What to do with Slammin' Sammy

All of Chicago is abuzz these days with talks about the Cubs trading their brightest star, outfielder Sammy Sosa, to the Texas Rangers.

Fans are outraged, and Cubs owner Andy MacPhail, trying to maintain some semblance of control, keeps lying through his teeth, saying that no trade will be made.

The trade would likely be a five-for-one swap, with the Cubs getting players such as outfielder Gabe Kapler, relief pitcher Jeff Zimmerman Ruben Mateo and possibly additional minor league prospects.

From the Cubs’ point of view, I think this would be a steal. They have so many holes that Sosa can’t possibly fill them all by himself. A big trade for their star might have a similar effect on them as the trading of Herschel Walker had on the Dallas Cowboys back in 1989. That trade was directly responsible for bringing Troy Aikman and Emmitt Smith to the team, the duo that caused the Dallas dynasty in the 1990s.

This kind of affect was also felt by the Colorado Avalance when they traded Eric Lindros and recieved draft picks that would eventually produce Peter Forsberg.

That said, should the Cubs make the deal? Yes. That is, if Sosa wants them to make it.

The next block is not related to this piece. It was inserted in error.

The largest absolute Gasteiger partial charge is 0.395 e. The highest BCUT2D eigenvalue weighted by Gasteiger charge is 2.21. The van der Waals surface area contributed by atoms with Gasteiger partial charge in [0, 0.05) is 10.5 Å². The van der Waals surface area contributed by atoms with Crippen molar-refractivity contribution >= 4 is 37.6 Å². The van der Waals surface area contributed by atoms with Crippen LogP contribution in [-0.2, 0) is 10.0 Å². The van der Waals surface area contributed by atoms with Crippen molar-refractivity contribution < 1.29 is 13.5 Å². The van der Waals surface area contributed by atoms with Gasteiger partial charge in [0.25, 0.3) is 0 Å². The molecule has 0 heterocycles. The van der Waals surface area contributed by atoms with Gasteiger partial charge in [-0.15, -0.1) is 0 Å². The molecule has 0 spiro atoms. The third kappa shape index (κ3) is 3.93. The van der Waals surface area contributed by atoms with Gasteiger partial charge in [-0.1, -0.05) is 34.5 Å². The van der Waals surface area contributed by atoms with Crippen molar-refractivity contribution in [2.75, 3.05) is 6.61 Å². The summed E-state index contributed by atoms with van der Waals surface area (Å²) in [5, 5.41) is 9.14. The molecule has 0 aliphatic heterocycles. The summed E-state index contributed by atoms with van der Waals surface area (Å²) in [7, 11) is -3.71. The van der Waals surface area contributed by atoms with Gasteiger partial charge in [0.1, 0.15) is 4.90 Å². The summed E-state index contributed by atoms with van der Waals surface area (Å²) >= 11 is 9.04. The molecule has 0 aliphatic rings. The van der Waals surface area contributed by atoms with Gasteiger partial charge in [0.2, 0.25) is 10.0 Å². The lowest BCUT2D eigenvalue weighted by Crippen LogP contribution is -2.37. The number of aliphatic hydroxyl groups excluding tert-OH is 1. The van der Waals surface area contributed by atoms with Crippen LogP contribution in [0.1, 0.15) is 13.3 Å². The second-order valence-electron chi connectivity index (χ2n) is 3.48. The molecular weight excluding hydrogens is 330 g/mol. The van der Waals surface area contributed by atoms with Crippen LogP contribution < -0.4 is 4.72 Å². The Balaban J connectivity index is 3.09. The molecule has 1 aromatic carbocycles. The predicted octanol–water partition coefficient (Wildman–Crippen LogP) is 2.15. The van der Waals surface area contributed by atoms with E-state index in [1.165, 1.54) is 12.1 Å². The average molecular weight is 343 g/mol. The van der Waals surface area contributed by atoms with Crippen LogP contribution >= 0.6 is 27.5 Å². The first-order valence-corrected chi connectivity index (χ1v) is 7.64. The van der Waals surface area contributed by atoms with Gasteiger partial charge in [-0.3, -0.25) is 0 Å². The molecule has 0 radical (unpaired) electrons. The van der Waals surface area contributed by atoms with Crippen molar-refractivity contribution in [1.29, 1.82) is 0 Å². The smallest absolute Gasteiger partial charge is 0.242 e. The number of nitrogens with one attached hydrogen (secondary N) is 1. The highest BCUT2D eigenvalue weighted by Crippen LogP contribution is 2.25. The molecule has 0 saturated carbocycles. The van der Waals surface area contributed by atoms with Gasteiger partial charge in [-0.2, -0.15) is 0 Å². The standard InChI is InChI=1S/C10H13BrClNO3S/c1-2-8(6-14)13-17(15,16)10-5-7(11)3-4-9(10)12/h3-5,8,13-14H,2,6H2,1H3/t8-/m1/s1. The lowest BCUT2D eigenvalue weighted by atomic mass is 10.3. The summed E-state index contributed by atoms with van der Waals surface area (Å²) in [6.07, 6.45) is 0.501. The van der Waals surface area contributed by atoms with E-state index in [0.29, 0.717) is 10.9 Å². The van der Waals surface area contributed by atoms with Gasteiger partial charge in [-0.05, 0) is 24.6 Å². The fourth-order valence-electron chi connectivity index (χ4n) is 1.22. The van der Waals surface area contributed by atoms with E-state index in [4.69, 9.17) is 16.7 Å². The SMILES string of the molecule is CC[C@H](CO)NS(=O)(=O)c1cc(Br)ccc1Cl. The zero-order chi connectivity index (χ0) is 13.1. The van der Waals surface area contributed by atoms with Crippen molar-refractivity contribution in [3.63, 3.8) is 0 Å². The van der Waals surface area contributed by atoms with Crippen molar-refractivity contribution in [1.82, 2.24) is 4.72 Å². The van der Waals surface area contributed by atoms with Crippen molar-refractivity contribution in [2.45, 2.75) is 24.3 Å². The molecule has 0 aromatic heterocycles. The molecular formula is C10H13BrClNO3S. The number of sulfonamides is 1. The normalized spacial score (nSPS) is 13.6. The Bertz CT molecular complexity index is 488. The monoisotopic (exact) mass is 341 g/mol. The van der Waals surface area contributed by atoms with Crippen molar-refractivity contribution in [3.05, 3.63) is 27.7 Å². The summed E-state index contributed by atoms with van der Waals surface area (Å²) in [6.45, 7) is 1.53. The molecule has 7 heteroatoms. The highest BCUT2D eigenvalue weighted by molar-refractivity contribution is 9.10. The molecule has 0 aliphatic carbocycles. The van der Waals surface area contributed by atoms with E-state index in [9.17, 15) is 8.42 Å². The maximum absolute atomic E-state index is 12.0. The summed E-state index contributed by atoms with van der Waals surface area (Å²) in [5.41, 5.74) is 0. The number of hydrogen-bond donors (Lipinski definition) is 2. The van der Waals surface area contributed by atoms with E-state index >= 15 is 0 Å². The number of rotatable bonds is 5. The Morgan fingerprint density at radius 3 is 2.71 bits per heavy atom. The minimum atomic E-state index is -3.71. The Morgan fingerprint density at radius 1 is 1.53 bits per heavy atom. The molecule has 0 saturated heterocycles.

First of all, because Sosa has been in the major leagues for 10 years and spent the last five of them with the same team, he has the power to block any proposed trade. Trying to trade him somewhere he doesn’t want to go would be futile. More importantly, the Cubs owe it to Sosa to send him somewhere that he wants to go.

When Sosa hit 66 home runs in 1998, and again the following year when he hit 63, he virtually carried the Cubs and all of baseball on his back. The Major Leagues were still reeling from the strike that wiped out the 1994 World Series, and Sosa, with the help of Mark McGwire, brought baseball back from the brink of utter catastrophe.

The way that Sosa and McGwire composed themselves throughout the race to knock down Roger Maris’ immortalized single-season home run record was both an honor to watch and a testament to the character of the two men.

So now it is time to pay Sosa back. The only problem is that nobody seems to know what he wants to do. Last season, he basically demanded a trade, and later in the year he said he wanted to end his career, where he started, in Texas.

Sammy, it makes it hard for people to honor you by doing your will when you can’t resolve what it is.

When Sosa finally decides what he wants, it should be given to him with haste. Baseball and the Cubs owe him at least that much.